On May 19, the federal office of the National Labor Relations Board in Washington, D.C. denied the appeal of the virtual orchestra machine company, Realtime Music Solutions Inc., upholding the decision of the regional director of NLRB Region 29.
Realtime had filed an unfair labor practice charge against Local 802 and the Opera Company of Brooklyn for entering into an agreement banning the use of virtual orchestra machines asserting that the union was illegally preventing the company from doing business.
The regional board disagreed.
In its March 30 decision, Regional Director Alvin Blyer stated:
“Your charge alleges that the union and the Opera Company of Brooklyn (OCB), entered into an unlawful agreement whereby OCB agreed to cease doing business with Realtime Music Solutions (the charging party). The investigation established that the union and OCB entered into an agreement that contained a lawful work preservation objective concerning OCB’s use of the Sinfonia orchestra machine.”
Realtime appealed the dismissal of the charge to the full National Labor Relations Board in Washington, D.C.
The NLRB denied the appeal and wrote:
“The investigation did not establish that the union’s agreement with the Opera Company of Brooklyn violated Section 8(e) of the [National Labor Relations] Act. In that regard, and contrary to your assertions on appeal, the evidence indicated that the agreement had the primary and lawful objective of preserving bargaining unit work that is not only fairly claimable by the union, but also is currently being performed by and has been performed by employees in the past.”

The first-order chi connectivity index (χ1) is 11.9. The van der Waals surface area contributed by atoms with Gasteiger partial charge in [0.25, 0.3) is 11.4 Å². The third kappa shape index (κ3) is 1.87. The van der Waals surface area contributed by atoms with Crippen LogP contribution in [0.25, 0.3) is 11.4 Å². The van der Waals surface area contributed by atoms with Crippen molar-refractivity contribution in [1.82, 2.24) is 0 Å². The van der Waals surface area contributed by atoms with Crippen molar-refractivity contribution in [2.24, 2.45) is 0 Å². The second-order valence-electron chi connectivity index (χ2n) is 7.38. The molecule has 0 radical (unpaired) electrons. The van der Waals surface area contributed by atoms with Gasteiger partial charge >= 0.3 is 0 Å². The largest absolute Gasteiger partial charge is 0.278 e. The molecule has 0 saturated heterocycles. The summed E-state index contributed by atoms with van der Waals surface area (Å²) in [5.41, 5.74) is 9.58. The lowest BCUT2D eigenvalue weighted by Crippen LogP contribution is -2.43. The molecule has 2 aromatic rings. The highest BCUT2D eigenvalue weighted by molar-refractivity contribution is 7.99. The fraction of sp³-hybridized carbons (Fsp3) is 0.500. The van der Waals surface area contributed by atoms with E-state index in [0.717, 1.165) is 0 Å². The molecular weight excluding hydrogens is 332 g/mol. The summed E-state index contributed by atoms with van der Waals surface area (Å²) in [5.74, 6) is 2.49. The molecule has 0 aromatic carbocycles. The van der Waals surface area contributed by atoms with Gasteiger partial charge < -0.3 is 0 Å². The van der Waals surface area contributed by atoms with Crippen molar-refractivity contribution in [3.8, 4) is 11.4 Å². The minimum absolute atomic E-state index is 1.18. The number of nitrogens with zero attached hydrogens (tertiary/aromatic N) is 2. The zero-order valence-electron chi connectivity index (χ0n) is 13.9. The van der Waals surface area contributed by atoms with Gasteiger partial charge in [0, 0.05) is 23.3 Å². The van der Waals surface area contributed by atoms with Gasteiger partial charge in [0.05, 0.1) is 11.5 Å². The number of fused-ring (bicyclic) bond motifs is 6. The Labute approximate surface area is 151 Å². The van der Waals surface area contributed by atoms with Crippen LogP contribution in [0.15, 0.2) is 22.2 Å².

As a result of Realtime’s refusal to accept the regional board’s ruling, the decision by the full NLRB in Washington, D.C. now opens the door for similar agreements to be made throughout the United States.
“This ruling is a win for live music everywhere,” said Local 802 President David Lennon. “We are extremely pleased that the NLRB, once again, dismissed this unwarranted charge and recognized the fact that the Sinfonia is a machine that replaces live music. This decision will have far-reaching implications for live music on Broadway, touring shows, and elsewhere proving that there is no comparison between a living, breathing orchestra and plugging in a machine.”
In addition to the OCB agreement and the 10-year ban achieved at the Variety Arts Theatre last April, 802’s successful campaign to promote live music is now resulting in voluntary bans on the machine.
Among the employers who have agreed to ban the virtual orchestra machine are the National Black Theatre, Classic Stage Company, Vineyard Theatre and, most recently, the Mitzi Newhouse Theatre at Lincoln Center.